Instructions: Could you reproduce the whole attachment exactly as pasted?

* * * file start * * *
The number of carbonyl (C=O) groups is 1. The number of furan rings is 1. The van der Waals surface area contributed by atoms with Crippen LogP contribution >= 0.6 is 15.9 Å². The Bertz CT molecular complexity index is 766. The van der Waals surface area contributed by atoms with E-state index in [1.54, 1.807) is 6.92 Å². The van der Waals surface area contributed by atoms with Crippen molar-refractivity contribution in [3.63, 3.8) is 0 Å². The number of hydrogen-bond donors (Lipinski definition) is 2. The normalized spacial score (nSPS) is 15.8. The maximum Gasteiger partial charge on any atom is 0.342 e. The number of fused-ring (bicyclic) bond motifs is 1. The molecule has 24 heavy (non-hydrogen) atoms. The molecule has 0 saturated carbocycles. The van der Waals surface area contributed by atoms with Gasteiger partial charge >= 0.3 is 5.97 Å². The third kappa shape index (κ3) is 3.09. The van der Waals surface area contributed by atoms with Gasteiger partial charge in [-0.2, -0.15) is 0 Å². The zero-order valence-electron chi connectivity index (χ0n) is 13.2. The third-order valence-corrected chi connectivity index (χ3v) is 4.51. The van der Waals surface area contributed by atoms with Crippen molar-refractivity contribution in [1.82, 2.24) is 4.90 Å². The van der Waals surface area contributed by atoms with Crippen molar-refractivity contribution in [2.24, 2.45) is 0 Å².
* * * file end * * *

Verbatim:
The number of carbonyl (C=O) groups is 1. The number of furan rings is 1. The van der Waals surface area contributed by atoms with Crippen LogP contribution >= 0.6 is 15.9 Å². The Bertz CT molecular complexity index is 766. The van der Waals surface area contributed by atoms with E-state index in [1.54, 1.807) is 6.92 Å². The van der Waals surface area contributed by atoms with Crippen molar-refractivity contribution in [3.63, 3.8) is 0 Å². The number of hydrogen-bond donors (Lipinski definition) is 2. The normalized spacial score (nSPS) is 15.8. The maximum Gasteiger partial charge on any atom is 0.342 e. The number of fused-ring (bicyclic) bond motifs is 1. The molecule has 24 heavy (non-hydrogen) atoms. The molecule has 0 saturated carbocycles. The van der Waals surface area contributed by atoms with Gasteiger partial charge >= 0.3 is 5.97 Å². The third kappa shape index (κ3) is 3.09. The van der Waals surface area contributed by atoms with Gasteiger partial charge in [-0.2, -0.15) is 0 Å². The zero-order valence-electron chi connectivity index (χ0n) is 13.2. The third-order valence-corrected chi connectivity index (χ3v) is 4.51. The van der Waals surface area contributed by atoms with Crippen molar-refractivity contribution in [1.82, 2.24) is 4.90 Å². The van der Waals surface area contributed by atoms with Crippen molar-refractivity contribution in [2.24, 2.45) is 0 Å².